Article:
"Fatal flaws in EU-Turkey deal" highlighted by new Amnesty International research

The human rights organisation says Turkish authorities have been returning groups of asylum seekers to Syria since January

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A migrant holds an improvised banner after news of the Brussels summit agreement reached the inhabitants of the make shift refugee camp at the northern Greek border point of Idomeni, Greece. Image: Vadim Ghirda / AP/Press Association Images

The latest research carried out by Amnesty International highlights 'fatal flaws in the EU-Turkey deal'.

The findings show that Turkish authorities have been returning groups of asylum seekers to Syria since January of this year, while EU officials are hoping to make returns from this Monday.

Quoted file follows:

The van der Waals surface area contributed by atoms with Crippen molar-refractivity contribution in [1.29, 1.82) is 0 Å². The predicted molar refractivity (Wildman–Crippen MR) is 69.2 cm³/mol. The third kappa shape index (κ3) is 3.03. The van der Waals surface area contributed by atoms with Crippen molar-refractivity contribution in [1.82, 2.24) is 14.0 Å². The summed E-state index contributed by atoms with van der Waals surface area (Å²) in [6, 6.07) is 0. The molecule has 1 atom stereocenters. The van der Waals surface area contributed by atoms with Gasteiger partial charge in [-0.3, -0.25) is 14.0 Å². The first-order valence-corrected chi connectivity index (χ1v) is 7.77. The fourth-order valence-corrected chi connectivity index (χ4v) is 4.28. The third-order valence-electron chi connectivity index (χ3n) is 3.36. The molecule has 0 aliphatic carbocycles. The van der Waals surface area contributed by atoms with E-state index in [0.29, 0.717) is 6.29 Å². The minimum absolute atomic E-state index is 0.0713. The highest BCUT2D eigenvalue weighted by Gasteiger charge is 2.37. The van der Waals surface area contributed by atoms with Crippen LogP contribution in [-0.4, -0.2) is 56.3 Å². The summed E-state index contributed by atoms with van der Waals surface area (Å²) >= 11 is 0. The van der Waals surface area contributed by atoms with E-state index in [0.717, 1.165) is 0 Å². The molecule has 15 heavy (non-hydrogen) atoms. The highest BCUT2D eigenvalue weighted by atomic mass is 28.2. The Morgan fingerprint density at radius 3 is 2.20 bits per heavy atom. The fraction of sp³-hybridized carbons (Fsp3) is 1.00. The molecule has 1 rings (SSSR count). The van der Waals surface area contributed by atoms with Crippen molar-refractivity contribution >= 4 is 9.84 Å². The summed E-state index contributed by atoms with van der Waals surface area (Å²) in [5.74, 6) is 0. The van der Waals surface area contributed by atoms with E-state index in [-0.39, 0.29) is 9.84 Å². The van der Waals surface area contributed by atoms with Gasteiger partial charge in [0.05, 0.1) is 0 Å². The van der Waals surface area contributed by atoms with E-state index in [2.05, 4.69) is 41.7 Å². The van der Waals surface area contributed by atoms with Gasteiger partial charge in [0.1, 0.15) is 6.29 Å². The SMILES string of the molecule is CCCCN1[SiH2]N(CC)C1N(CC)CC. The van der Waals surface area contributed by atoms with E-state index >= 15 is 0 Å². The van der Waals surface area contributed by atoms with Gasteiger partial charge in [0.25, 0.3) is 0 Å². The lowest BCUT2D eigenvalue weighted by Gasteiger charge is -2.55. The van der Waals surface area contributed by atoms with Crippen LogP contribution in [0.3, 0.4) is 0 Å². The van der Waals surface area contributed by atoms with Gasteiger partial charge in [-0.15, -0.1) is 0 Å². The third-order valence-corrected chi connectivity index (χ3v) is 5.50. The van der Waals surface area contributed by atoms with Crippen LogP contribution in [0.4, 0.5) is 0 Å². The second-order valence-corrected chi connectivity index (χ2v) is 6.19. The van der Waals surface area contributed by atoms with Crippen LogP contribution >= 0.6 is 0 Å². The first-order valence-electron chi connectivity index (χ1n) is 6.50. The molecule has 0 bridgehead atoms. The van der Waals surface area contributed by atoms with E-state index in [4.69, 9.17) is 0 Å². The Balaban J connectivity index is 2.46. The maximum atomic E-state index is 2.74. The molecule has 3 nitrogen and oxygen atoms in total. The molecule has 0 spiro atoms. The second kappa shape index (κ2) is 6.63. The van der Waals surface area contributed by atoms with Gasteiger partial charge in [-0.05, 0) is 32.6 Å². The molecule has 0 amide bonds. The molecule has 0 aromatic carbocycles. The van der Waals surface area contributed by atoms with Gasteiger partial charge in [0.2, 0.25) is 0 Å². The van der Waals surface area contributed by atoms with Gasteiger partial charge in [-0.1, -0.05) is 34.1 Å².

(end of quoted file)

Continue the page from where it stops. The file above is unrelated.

The human rights organisation says that Turkey is not a safe country for refugees, and those sent back will suffer the same fate.

Amnesty says that over three days last week "researchers gathered multiple testimonies of large-scale returns from Hatay province, confirming a practice that is an open secret in the region".

The charity spoke to one extended family who were living in a single apartment in Hatay province in southern Turkey. They said five members of their family "were forcibly returned to Syria on or around 20 February 2016".

Amnesty also says increased border security is driving people into the hands of smugglers.

Colm O'Gorman with of Amnesty International Ireland says the EU needs to stop putting desperate people at risk, suggesting "it needs to respect the human rights of those who need protection in Europe... and stop placing desperate people at even greater risk":